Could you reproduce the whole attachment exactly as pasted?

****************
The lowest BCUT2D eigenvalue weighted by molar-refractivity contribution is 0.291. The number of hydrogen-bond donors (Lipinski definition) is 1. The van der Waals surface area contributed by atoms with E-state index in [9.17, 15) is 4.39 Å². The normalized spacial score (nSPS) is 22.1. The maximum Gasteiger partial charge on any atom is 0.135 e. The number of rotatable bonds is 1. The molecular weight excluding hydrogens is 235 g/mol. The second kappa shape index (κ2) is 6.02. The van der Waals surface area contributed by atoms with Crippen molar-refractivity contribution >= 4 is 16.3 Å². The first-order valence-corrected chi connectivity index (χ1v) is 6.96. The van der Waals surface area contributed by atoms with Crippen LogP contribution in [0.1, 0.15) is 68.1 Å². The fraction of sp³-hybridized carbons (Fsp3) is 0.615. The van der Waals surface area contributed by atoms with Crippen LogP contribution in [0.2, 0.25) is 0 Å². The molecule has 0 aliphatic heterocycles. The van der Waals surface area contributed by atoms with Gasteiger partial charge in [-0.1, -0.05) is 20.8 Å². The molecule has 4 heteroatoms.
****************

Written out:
The lowest BCUT2D eigenvalue weighted by molar-refractivity contribution is 0.291. The number of hydrogen-bond donors (Lipinski definition) is 1. The van der Waals surface area contributed by atoms with E-state index in [9.17, 15) is 4.39 Å². The normalized spacial score (nSPS) is 22.1. The maximum Gasteiger partial charge on any atom is 0.135 e. The number of rotatable bonds is 1. The molecular weight excluding hydrogens is 235 g/mol. The second kappa shape index (κ2) is 6.02. The van der Waals surface area contributed by atoms with Crippen molar-refractivity contribution >= 4 is 16.3 Å². The first-order valence-corrected chi connectivity index (χ1v) is 6.96. The van der Waals surface area contributed by atoms with Crippen LogP contribution in [0.1, 0.15) is 68.1 Å². The fraction of sp³-hybridized carbons (Fsp3) is 0.615. The van der Waals surface area contributed by atoms with Crippen LogP contribution in [0.2, 0.25) is 0 Å². The molecule has 0 aliphatic heterocycles. The van der Waals surface area contributed by atoms with Gasteiger partial charge in [-0.1, -0.05) is 20.8 Å². The molecule has 4 heteroatoms.